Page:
We were lucky today and found this group of Cormorants resting on a piece of ice in a flooded field at the Mactaquac Fish Hatchery.




The cormorant, belonging to the Phalacrocoracidae family, is characterized by mainly black plumage, a curved bill that is laterally compressed, vibrant, bare skin on the throat, and distinctively stiff tail feathers. These birds are highly adapted for aquatic life, evident in their fully webbed toes, making them somewhat clumsy on land. Cormorants typically adopt an upright posture when perching or standing.

There are 37 species globally, with four found in Canada, three of which inhabit marine environments. The great cormorant (Phalacrocorax carbo, 2.4-5.3 kg) breeds along the Gulf of St Lawrence and the East Coast. Brandt’s cormorant (P. penicillatus, about 2.1 kg) dwells in brackish to nearshore waters around Vancouver Island. The pelagic cormorant (P. pelagicus, 1.6-2.7 kg), the smallest and most marine-adapted species in Canada, nests on cliffs along the BC coast, often wintering in the open sea. The double-crested cormorant (P. auritus, 1.7-3.5 kg) resides across much of southern Canada in freshwater lakes, brackish waters, and marine islands.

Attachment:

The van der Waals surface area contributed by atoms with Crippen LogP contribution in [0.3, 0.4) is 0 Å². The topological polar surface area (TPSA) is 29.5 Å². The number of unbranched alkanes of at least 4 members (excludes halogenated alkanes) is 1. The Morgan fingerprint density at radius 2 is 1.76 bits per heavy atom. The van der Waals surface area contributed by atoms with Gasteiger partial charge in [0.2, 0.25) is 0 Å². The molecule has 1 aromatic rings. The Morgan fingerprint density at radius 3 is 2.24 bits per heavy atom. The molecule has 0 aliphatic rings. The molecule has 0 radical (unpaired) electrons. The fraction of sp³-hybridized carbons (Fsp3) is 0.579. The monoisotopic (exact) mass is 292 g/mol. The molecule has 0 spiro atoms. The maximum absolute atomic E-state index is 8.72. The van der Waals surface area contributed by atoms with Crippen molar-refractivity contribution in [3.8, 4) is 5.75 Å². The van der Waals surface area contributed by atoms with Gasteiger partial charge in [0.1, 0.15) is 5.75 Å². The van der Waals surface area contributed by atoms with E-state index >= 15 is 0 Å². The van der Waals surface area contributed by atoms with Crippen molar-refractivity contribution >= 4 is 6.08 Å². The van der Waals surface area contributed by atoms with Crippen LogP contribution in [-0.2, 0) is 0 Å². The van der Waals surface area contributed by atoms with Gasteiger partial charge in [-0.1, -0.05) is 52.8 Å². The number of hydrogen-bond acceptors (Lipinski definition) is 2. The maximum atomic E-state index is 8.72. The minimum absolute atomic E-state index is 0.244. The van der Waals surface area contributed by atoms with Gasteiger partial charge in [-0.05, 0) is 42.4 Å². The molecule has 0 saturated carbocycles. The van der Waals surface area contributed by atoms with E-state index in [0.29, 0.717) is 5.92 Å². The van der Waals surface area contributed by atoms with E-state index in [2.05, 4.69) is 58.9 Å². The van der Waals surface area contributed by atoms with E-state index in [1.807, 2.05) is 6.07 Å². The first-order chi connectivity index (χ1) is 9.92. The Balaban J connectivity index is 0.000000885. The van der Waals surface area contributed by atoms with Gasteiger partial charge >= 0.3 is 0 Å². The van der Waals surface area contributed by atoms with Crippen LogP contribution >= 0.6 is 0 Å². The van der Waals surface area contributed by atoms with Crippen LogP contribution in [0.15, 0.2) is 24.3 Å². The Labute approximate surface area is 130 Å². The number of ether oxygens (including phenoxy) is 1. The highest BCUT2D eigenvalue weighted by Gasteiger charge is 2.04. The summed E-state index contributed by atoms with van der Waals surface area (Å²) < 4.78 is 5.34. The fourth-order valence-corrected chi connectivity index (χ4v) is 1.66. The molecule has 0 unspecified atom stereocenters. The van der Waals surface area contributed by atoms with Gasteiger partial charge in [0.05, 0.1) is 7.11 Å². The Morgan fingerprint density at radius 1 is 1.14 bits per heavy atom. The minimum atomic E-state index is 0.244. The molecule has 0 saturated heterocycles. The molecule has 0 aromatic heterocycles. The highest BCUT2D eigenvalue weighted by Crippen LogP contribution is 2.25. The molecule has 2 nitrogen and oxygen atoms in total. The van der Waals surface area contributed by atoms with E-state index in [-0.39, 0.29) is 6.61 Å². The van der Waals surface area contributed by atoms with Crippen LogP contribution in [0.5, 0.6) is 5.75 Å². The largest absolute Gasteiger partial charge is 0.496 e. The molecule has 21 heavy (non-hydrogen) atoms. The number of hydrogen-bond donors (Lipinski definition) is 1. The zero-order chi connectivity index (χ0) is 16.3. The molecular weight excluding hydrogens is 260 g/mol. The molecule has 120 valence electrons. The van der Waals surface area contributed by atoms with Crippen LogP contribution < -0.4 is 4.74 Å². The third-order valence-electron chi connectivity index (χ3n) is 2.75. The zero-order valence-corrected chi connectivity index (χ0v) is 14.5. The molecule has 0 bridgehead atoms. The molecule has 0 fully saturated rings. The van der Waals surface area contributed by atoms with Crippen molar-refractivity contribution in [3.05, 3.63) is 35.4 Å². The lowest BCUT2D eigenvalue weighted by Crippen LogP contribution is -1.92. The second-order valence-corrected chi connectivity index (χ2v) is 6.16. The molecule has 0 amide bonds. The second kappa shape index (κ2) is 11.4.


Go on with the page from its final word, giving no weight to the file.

Cormorants build their nests on islands, cliffs, or in trees. They are vulnerable to disturbances while nesting.

Cormorants predominantly eat fish. They hunt in groups and capture their prey by diving from the water surface. Often, swimming birds form a semicircle to corral their prey. Capable of diving up to 37 meters, cormorants likely use both their wings and feet for underwater propulsion. Despite mostly consuming coarse fish, cormorants have been criticized for depleting economic fish stocks.

Double-crested cormorant populations, previously affected by habitat loss due to factors such as the 1930s drought and pesticide use, have seen considerable growth in recent years. Their populations are now regulated in certain areas within their range in eastern Canada.

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